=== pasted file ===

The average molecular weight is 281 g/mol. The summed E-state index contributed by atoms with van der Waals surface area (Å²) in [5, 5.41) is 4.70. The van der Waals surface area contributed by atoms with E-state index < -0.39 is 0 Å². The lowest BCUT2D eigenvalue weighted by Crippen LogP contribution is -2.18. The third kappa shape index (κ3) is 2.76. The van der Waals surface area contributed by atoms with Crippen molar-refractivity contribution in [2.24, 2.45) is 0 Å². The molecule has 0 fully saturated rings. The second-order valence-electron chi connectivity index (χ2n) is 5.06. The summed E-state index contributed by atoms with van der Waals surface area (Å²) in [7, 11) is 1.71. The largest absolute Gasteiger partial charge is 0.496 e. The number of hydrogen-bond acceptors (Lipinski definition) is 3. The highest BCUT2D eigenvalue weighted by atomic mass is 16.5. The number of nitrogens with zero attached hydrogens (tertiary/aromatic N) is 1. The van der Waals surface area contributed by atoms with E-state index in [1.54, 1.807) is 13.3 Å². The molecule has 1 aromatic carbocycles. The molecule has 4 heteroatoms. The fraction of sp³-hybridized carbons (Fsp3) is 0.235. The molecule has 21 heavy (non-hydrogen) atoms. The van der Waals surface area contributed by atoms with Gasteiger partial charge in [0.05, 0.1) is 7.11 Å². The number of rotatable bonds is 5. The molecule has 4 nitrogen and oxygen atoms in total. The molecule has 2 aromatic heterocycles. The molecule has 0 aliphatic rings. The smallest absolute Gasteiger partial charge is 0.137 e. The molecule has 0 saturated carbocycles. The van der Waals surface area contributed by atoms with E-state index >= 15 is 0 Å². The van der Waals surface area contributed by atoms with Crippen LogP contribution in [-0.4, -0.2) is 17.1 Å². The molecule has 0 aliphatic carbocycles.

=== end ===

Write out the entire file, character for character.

The average molecular weight is 281 g/mol. The summed E-state index contributed by atoms with van der Waals surface area (Å²) in [5, 5.41) is 4.70. The van der Waals surface area contributed by atoms with E-state index < -0.39 is 0 Å². The lowest BCUT2D eigenvalue weighted by Crippen LogP contribution is -2.18. The third kappa shape index (κ3) is 2.76. The van der Waals surface area contributed by atoms with Crippen molar-refractivity contribution in [2.24, 2.45) is 0 Å². The molecule has 0 fully saturated rings. The second-order valence-electron chi connectivity index (χ2n) is 5.06. The summed E-state index contributed by atoms with van der Waals surface area (Å²) in [7, 11) is 1.71. The largest absolute Gasteiger partial charge is 0.496 e. The number of hydrogen-bond acceptors (Lipinski definition) is 3. The highest BCUT2D eigenvalue weighted by atomic mass is 16.5. The number of nitrogens with zero attached hydrogens (tertiary/aromatic N) is 1. The van der Waals surface area contributed by atoms with E-state index in [1.54, 1.807) is 13.3 Å². The molecule has 1 aromatic carbocycles. The molecule has 4 heteroatoms. The fraction of sp³-hybridized carbons (Fsp3) is 0.235. The molecule has 21 heavy (non-hydrogen) atoms. The van der Waals surface area contributed by atoms with Gasteiger partial charge in [0.05, 0.1) is 7.11 Å². The number of rotatable bonds is 5. The molecule has 4 nitrogen and oxygen atoms in total. The molecule has 2 aromatic heterocycles. The molecule has 0 aliphatic rings. The smallest absolute Gasteiger partial charge is 0.137 e. The molecule has 0 saturated carbocycles. The van der Waals surface area contributed by atoms with E-state index >= 15 is 0 Å². The van der Waals surface area contributed by atoms with Crippen LogP contribution in [-0.4, -0.2) is 17.1 Å². The molecule has 0 aliphatic carbocycles.